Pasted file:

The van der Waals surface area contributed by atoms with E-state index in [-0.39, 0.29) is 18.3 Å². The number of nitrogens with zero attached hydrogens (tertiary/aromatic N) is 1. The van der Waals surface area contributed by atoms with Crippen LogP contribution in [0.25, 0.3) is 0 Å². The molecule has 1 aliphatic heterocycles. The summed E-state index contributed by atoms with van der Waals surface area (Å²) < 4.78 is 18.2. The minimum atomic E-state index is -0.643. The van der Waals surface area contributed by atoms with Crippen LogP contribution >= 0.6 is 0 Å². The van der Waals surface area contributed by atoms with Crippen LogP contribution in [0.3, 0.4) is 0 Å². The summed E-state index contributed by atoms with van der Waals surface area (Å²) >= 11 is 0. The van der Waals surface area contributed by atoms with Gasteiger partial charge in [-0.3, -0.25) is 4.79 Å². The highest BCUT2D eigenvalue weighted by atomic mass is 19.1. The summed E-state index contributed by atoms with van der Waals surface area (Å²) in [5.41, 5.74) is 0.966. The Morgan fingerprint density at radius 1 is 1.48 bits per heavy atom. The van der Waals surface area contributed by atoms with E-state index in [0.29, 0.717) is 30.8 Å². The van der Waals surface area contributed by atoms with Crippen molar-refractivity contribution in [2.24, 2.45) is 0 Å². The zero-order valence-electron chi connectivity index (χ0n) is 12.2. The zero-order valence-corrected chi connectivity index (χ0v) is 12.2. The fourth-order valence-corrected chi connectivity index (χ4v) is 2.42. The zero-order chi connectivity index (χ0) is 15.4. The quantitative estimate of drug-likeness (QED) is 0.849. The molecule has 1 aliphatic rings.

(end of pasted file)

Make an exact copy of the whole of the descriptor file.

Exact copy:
The van der Waals surface area contributed by atoms with E-state index in [-0.39, 0.29) is 18.3 Å². The number of nitrogens with zero attached hydrogens (tertiary/aromatic N) is 1. The van der Waals surface area contributed by atoms with Crippen LogP contribution in [0.25, 0.3) is 0 Å². The molecule has 1 aliphatic heterocycles. The summed E-state index contributed by atoms with van der Waals surface area (Å²) < 4.78 is 18.2. The minimum atomic E-state index is -0.643. The van der Waals surface area contributed by atoms with Crippen LogP contribution >= 0.6 is 0 Å². The van der Waals surface area contributed by atoms with Crippen LogP contribution in [0.3, 0.4) is 0 Å². The summed E-state index contributed by atoms with van der Waals surface area (Å²) >= 11 is 0. The van der Waals surface area contributed by atoms with Gasteiger partial charge in [-0.3, -0.25) is 4.79 Å². The highest BCUT2D eigenvalue weighted by atomic mass is 19.1. The summed E-state index contributed by atoms with van der Waals surface area (Å²) in [5.41, 5.74) is 0.966. The Morgan fingerprint density at radius 1 is 1.48 bits per heavy atom. The van der Waals surface area contributed by atoms with E-state index in [0.29, 0.717) is 30.8 Å². The van der Waals surface area contributed by atoms with Crippen molar-refractivity contribution in [2.24, 2.45) is 0 Å². The zero-order valence-electron chi connectivity index (χ0n) is 12.2. The zero-order valence-corrected chi connectivity index (χ0v) is 12.2. The fourth-order valence-corrected chi connectivity index (χ4v) is 2.42. The zero-order chi connectivity index (χ0) is 15.4. The quantitative estimate of drug-likeness (QED) is 0.849. The molecule has 1 aliphatic rings.